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Jeremy Irish wrote:
> We want it to run *on* Java. As noted by others we don't want to have to worry about whether our C based engine can port to any particular device. In some cases (and platforms) we only have access to our own little Java sandbox.

Well, as someone else noted, there's Kahlua, but I've never used it.

If you don't need the ability to *compile* Lua code on the device, you
may want to look at bytecode translation. This may involve less work
than a full port, as you're making use of the existing compiler, as well
as getting you a much faster result.

For example, I just found this:

It's a paper on bytecode translation of Lua onto CLR. If CLR can do it,
I don't see any reason why the JVM can't; the two are architecturally
very similar.

Of particular interest is the table on page 12 showing the relative
speeds of the different approaches; translated Lua turned out to be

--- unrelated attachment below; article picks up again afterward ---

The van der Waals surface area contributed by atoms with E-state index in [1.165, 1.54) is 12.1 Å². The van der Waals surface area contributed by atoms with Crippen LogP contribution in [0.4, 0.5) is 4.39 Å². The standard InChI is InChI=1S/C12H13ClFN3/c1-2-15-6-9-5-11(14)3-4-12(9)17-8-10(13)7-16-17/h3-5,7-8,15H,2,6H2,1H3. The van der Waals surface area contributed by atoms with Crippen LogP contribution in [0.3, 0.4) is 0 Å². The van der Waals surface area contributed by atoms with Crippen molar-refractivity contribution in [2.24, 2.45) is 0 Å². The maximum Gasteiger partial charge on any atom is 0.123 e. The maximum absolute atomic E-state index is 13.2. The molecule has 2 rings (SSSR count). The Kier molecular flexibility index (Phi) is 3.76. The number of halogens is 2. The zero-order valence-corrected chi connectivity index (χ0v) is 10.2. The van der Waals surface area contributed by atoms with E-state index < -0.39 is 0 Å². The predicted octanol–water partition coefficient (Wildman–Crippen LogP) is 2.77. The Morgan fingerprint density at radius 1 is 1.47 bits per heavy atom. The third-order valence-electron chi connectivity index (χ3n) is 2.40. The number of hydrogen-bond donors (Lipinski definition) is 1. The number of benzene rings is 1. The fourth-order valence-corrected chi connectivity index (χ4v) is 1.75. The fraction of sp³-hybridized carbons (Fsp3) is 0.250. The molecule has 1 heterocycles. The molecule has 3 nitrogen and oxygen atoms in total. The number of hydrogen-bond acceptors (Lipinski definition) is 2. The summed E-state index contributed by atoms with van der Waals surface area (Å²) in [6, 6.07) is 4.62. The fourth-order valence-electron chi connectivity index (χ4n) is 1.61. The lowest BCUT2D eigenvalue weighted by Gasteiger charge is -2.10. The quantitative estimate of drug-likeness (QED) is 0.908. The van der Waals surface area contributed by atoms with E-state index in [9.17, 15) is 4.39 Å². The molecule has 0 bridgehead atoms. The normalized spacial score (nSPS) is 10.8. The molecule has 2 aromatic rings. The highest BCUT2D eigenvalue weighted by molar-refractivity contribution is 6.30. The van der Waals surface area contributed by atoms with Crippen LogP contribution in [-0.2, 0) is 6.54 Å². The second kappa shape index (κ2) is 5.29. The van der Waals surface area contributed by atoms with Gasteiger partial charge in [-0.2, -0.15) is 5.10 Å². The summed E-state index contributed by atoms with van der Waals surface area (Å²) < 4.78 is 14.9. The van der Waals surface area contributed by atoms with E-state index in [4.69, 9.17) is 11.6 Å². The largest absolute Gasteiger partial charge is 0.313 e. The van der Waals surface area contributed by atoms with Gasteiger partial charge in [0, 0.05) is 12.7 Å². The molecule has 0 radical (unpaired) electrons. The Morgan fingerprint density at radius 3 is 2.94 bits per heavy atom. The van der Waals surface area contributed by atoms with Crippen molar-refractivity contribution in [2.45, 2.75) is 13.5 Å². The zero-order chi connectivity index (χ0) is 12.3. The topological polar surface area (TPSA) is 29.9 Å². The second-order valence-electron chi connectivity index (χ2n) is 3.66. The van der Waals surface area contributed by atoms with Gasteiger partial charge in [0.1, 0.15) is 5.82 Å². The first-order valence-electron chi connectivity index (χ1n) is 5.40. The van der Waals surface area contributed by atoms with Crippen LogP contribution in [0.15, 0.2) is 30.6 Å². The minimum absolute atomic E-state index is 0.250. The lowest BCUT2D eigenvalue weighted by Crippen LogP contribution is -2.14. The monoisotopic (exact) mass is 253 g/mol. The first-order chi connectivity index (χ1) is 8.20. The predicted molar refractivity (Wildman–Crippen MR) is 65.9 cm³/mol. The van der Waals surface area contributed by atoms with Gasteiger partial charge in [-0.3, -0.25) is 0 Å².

about the same speed as interpreted Lua. (And about half the speed of
interpreted Python, slightly faster than translated Python, and about an
order of magnitude faster than interpreted Python where the interpreter
itself was running on CLR... take note, if you want to write a Lua
interpreter running on JVM.)


Aha, the CLR bytecode translator's still being developed:

I particularly like the phrase 'Benchmarks show the compiler to already
outperform the Lua interpreter for common operations...'

┌─── ───── ─────
│ "I have always wished for my computer to be as easy to use as my
│ telephone; my wish has come true because I can no longer figure out
│ how to use my telephone." --- Bjarne Stroustrup

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